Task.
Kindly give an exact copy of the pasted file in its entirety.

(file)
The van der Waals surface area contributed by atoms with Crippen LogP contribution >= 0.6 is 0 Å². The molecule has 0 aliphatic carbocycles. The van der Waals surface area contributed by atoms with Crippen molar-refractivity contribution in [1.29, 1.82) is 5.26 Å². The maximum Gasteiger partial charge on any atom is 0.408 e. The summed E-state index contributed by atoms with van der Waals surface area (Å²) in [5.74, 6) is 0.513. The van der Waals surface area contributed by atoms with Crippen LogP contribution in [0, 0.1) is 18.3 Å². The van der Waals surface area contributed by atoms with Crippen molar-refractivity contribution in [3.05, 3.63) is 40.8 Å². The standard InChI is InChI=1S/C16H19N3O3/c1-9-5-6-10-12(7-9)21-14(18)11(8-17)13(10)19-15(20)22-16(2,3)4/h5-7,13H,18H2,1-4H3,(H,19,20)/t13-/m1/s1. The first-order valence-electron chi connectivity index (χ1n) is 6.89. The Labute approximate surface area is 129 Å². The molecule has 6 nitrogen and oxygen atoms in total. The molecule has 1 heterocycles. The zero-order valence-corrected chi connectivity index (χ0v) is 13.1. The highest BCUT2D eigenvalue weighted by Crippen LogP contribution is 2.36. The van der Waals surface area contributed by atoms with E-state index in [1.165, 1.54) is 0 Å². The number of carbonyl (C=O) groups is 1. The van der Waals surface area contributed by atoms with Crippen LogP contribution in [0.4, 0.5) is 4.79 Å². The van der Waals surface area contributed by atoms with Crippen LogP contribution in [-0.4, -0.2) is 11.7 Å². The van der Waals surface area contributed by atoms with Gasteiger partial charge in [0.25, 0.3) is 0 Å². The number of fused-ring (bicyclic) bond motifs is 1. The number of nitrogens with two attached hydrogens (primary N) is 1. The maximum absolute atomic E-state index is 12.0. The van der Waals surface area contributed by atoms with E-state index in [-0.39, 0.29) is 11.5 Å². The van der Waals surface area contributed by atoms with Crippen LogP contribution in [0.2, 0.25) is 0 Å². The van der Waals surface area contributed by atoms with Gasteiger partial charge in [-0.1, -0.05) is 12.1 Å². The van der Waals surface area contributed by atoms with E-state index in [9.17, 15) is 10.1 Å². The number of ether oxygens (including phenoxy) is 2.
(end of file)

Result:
The van der Waals surface area contributed by atoms with Crippen LogP contribution >= 0.6 is 0 Å². The molecule has 0 aliphatic carbocycles. The van der Waals surface area contributed by atoms with Crippen molar-refractivity contribution in [1.29, 1.82) is 5.26 Å². The maximum Gasteiger partial charge on any atom is 0.408 e. The summed E-state index contributed by atoms with van der Waals surface area (Å²) in [5.74, 6) is 0.513. The van der Waals surface area contributed by atoms with Crippen LogP contribution in [0, 0.1) is 18.3 Å². The van der Waals surface area contributed by atoms with Crippen molar-refractivity contribution in [3.05, 3.63) is 40.8 Å². The standard InChI is InChI=1S/C16H19N3O3/c1-9-5-6-10-12(7-9)21-14(18)11(8-17)13(10)19-15(20)22-16(2,3)4/h5-7,13H,18H2,1-4H3,(H,19,20)/t13-/m1/s1. The first-order valence-electron chi connectivity index (χ1n) is 6.89. The Labute approximate surface area is 129 Å². The molecule has 6 nitrogen and oxygen atoms in total. The molecule has 1 heterocycles. The zero-order valence-corrected chi connectivity index (χ0v) is 13.1. The highest BCUT2D eigenvalue weighted by Crippen LogP contribution is 2.36. The van der Waals surface area contributed by atoms with E-state index in [1.165, 1.54) is 0 Å². The number of carbonyl (C=O) groups is 1. The van der Waals surface area contributed by atoms with Crippen LogP contribution in [0.4, 0.5) is 4.79 Å². The van der Waals surface area contributed by atoms with Crippen LogP contribution in [-0.4, -0.2) is 11.7 Å². The van der Waals surface area contributed by atoms with Gasteiger partial charge in [0.25, 0.3) is 0 Å². The number of fused-ring (bicyclic) bond motifs is 1. The number of nitrogens with two attached hydrogens (primary N) is 1. The maximum absolute atomic E-state index is 12.0. The van der Waals surface area contributed by atoms with E-state index in [-0.39, 0.29) is 11.5 Å². The van der Waals surface area contributed by atoms with Crippen LogP contribution in [0.2, 0.25) is 0 Å². The van der Waals surface area contributed by atoms with Gasteiger partial charge in [-0.1, -0.05) is 12.1 Å². The van der Waals surface area contributed by atoms with E-state index in [9.17, 15) is 10.1 Å². The number of ether oxygens (including phenoxy) is 2.